The Aftermath of Wildfire: Flash Floods
Summer in Western Montana always promises county fairs and rodeos, outdoor folk festivals, and the treasured huckleberry season, but it also often brings about two natural hazards that can cut down our summer fun: thunderstorms and forest fires.
Even on years like this, where we’ve been lucky enough not to spend our August days hiding from smoke, the damage our mountains routinely see from wildfires makes the Missoula and Bitterroot Valleys particularly susceptible to flash flooding. Fire changes the landscape through which it burns, greatly reducing or even eliminating ground vegetation. That vegetation typically plays an important part in helping to absorb water from rainfall, and with it gone, water is left to flow freely and rapidly down steep terrain. Fires also leave behind ash and debris which, combined with heavy rain, can create mudflows that may reach structures miles away from the original site of the fire.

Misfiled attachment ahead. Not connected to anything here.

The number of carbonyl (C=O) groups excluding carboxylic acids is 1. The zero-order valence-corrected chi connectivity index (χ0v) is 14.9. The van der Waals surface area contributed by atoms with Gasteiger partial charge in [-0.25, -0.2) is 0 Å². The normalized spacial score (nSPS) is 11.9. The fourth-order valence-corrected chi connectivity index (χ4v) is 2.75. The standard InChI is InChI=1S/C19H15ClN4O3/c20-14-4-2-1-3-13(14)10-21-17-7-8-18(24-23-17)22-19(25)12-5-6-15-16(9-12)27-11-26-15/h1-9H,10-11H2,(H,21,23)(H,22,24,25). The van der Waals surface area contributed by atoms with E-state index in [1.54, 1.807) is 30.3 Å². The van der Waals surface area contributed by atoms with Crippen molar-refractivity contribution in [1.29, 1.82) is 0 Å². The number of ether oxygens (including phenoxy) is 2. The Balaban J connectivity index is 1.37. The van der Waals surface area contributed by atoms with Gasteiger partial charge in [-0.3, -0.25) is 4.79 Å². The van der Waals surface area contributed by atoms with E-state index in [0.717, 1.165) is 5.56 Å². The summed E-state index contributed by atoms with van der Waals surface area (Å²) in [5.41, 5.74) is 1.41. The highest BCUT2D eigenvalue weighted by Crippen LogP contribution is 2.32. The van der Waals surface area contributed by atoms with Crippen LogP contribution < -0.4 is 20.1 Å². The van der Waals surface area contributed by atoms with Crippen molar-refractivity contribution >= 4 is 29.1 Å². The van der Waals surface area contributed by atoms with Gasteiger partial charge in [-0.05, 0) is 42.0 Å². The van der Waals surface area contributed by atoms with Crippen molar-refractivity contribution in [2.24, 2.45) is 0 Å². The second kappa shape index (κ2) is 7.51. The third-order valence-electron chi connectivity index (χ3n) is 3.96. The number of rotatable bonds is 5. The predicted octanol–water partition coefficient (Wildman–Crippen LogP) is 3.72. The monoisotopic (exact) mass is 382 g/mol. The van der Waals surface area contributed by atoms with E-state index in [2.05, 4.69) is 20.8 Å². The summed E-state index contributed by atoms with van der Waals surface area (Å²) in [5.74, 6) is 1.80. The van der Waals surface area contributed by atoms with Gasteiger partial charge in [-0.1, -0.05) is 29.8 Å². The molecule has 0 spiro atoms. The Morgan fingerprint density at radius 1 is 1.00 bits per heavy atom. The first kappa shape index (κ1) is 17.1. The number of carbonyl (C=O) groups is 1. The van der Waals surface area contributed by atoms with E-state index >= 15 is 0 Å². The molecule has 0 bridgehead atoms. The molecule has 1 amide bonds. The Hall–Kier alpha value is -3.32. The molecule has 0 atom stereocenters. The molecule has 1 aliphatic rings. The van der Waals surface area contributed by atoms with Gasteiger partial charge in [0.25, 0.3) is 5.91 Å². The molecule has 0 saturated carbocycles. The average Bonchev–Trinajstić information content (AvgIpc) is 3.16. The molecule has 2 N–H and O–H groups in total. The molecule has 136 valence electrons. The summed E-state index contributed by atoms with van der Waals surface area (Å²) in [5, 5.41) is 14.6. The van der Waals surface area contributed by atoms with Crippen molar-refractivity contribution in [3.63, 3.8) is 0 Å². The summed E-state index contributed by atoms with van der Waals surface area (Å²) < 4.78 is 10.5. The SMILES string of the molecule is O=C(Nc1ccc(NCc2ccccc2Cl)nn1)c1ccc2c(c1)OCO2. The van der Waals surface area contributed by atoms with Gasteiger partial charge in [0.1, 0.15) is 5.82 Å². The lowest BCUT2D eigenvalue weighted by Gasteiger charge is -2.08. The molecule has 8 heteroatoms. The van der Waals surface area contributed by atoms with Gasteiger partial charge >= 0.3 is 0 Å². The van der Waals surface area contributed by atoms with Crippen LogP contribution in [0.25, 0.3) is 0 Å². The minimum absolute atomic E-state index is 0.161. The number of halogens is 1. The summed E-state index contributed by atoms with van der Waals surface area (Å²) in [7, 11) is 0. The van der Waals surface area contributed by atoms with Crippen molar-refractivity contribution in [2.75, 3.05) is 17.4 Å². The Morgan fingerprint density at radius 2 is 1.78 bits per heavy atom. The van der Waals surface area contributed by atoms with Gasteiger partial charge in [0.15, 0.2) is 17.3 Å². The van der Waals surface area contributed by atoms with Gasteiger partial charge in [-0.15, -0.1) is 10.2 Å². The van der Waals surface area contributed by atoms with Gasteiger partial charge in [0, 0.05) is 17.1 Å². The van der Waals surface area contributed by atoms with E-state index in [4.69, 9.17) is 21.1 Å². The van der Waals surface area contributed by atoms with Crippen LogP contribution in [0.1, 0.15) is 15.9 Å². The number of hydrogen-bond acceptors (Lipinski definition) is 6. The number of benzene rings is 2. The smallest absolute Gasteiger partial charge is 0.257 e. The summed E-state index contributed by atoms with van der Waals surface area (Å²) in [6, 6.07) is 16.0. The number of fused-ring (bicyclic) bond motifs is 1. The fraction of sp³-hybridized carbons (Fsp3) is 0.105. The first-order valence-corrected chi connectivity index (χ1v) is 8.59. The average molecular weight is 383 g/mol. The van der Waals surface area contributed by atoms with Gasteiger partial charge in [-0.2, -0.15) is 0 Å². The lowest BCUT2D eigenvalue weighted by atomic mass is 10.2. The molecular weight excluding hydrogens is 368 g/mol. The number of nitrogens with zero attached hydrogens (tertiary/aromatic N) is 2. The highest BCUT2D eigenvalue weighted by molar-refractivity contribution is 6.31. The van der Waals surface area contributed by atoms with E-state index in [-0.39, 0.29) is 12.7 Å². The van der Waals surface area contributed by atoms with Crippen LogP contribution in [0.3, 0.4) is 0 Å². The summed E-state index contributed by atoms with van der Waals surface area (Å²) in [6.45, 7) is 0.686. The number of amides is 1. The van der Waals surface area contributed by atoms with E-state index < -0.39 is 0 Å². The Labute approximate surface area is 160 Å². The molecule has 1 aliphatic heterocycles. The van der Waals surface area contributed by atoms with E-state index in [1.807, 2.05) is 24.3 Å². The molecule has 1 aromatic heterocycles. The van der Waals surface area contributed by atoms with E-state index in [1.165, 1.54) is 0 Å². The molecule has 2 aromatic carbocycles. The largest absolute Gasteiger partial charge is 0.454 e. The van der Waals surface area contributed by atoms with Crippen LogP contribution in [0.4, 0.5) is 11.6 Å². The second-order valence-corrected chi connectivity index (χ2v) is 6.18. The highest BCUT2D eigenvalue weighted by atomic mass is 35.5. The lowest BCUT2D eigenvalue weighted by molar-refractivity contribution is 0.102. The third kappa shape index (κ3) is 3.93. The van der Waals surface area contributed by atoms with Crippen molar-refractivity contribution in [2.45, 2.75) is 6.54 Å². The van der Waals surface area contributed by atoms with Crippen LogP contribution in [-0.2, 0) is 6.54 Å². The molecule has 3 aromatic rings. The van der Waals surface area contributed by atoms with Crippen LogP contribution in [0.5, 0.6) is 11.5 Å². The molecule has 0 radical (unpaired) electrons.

Because the risk of flash flooding is ongoing – an area affected by wildfire can take up to five years to adequately begin to recover ground vegetation – knowledge and prior planning are the most important components of your family and your home’s emergency toolkit. According to the National Weather Service, “half an inch of rainfall in less than an hour is sufficient to cause flash flooding.” You don’t want to wait until those summer thunderstorms strike to think about flood insurance, and you should always have an evacuation plan in case your home is affected. Ready.gov provides more information on how to build an emergency supply kit, and in the event that your home is damaged by flash flooding this summer, SERVPRO of Missoula is here for you.